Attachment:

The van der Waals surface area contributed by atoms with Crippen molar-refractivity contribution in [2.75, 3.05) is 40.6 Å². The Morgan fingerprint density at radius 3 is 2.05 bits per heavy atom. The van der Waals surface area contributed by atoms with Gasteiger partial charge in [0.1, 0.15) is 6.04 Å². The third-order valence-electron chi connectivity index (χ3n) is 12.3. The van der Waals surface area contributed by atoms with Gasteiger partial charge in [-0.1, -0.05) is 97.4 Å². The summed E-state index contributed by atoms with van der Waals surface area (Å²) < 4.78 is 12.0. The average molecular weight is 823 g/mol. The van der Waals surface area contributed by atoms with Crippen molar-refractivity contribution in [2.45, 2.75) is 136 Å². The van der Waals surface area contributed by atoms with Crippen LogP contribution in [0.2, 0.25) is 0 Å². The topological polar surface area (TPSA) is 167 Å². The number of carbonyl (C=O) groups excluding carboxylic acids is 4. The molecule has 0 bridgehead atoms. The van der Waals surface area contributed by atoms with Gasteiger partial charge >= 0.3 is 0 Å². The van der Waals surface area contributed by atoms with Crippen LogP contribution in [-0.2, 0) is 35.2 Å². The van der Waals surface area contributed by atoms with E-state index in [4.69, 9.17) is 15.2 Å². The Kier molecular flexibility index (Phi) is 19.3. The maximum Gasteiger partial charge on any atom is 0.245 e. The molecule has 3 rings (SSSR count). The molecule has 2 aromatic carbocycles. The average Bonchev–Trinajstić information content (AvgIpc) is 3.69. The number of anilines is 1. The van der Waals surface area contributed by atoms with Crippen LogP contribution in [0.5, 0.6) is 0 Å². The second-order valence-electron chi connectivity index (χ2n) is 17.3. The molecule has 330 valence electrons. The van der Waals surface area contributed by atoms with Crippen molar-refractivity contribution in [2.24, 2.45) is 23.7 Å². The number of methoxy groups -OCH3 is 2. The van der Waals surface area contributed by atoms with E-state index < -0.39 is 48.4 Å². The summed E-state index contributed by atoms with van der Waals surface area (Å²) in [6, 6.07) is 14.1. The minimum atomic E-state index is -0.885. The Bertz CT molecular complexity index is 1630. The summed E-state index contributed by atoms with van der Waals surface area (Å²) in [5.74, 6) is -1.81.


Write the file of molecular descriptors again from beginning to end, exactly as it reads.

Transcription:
The van der Waals surface area contributed by atoms with Crippen molar-refractivity contribution in [2.75, 3.05) is 40.6 Å². The Morgan fingerprint density at radius 3 is 2.05 bits per heavy atom. The van der Waals surface area contributed by atoms with Gasteiger partial charge in [0.1, 0.15) is 6.04 Å². The third-order valence-electron chi connectivity index (χ3n) is 12.3. The van der Waals surface area contributed by atoms with Gasteiger partial charge in [-0.1, -0.05) is 97.4 Å². The summed E-state index contributed by atoms with van der Waals surface area (Å²) < 4.78 is 12.0. The average molecular weight is 823 g/mol. The van der Waals surface area contributed by atoms with Crippen molar-refractivity contribution in [2.45, 2.75) is 136 Å². The van der Waals surface area contributed by atoms with Crippen LogP contribution in [0.2, 0.25) is 0 Å². The topological polar surface area (TPSA) is 167 Å². The number of carbonyl (C=O) groups excluding carboxylic acids is 4. The molecule has 0 bridgehead atoms. The van der Waals surface area contributed by atoms with Gasteiger partial charge >= 0.3 is 0 Å². The van der Waals surface area contributed by atoms with Crippen LogP contribution in [-0.2, 0) is 35.2 Å². The van der Waals surface area contributed by atoms with E-state index in [4.69, 9.17) is 15.2 Å². The Kier molecular flexibility index (Phi) is 19.3. The maximum Gasteiger partial charge on any atom is 0.245 e. The molecule has 3 rings (SSSR count). The molecule has 2 aromatic carbocycles. The average Bonchev–Trinajstić information content (AvgIpc) is 3.69. The number of anilines is 1. The van der Waals surface area contributed by atoms with Crippen LogP contribution in [0.5, 0.6) is 0 Å². The second-order valence-electron chi connectivity index (χ2n) is 17.3. The molecule has 330 valence electrons. The van der Waals surface area contributed by atoms with Crippen molar-refractivity contribution in [2.24, 2.45) is 23.7 Å². The number of methoxy groups -OCH3 is 2. The van der Waals surface area contributed by atoms with E-state index < -0.39 is 48.4 Å². The summed E-state index contributed by atoms with van der Waals surface area (Å²) in [6, 6.07) is 14.1. The minimum atomic E-state index is -0.885. The Bertz CT molecular complexity index is 1630. The summed E-state index contributed by atoms with van der Waals surface area (Å²) in [5.74, 6) is -1.81.